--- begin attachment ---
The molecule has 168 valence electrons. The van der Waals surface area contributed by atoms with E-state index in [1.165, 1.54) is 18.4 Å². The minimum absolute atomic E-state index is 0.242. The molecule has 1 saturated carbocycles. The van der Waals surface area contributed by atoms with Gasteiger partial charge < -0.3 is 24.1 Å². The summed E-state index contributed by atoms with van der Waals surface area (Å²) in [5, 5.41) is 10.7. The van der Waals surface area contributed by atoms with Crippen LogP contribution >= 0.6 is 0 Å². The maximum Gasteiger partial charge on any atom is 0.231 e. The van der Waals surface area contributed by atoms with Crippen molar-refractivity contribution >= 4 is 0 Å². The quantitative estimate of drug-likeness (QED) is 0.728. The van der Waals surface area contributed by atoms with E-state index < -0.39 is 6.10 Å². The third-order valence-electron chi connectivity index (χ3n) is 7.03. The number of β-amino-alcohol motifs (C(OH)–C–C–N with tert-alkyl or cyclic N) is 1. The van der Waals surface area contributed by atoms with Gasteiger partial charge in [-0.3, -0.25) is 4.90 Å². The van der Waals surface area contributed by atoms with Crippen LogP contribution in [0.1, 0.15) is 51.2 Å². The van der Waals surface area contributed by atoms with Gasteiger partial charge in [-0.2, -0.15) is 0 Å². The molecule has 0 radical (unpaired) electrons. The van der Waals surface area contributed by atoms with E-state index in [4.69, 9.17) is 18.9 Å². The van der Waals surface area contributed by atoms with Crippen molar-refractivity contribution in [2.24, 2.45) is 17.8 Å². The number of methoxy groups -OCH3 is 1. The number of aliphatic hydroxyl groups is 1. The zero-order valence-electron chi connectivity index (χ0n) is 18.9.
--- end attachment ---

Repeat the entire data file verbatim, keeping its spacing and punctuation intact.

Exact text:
The molecule has 168 valence electrons. The van der Waals surface area contributed by atoms with E-state index in [1.165, 1.54) is 18.4 Å². The minimum absolute atomic E-state index is 0.242. The molecule has 1 saturated carbocycles. The van der Waals surface area contributed by atoms with Gasteiger partial charge < -0.3 is 24.1 Å². The summed E-state index contributed by atoms with van der Waals surface area (Å²) in [5, 5.41) is 10.7. The van der Waals surface area contributed by atoms with Crippen LogP contribution >= 0.6 is 0 Å². The maximum Gasteiger partial charge on any atom is 0.231 e. The van der Waals surface area contributed by atoms with Crippen molar-refractivity contribution >= 4 is 0 Å². The quantitative estimate of drug-likeness (QED) is 0.728. The van der Waals surface area contributed by atoms with E-state index < -0.39 is 6.10 Å². The third-order valence-electron chi connectivity index (χ3n) is 7.03. The number of β-amino-alcohol motifs (C(OH)–C–C–N with tert-alkyl or cyclic N) is 1. The van der Waals surface area contributed by atoms with Gasteiger partial charge in [-0.3, -0.25) is 4.90 Å². The van der Waals surface area contributed by atoms with Crippen LogP contribution in [0.1, 0.15) is 51.2 Å². The van der Waals surface area contributed by atoms with Gasteiger partial charge in [-0.2, -0.15) is 0 Å². The molecule has 0 radical (unpaired) electrons. The van der Waals surface area contributed by atoms with E-state index in [4.69, 9.17) is 18.9 Å². The van der Waals surface area contributed by atoms with Crippen molar-refractivity contribution in [2.24, 2.45) is 17.8 Å². The number of methoxy groups -OCH3 is 1. The number of aliphatic hydroxyl groups is 1. The zero-order valence-electron chi connectivity index (χ0n) is 18.9.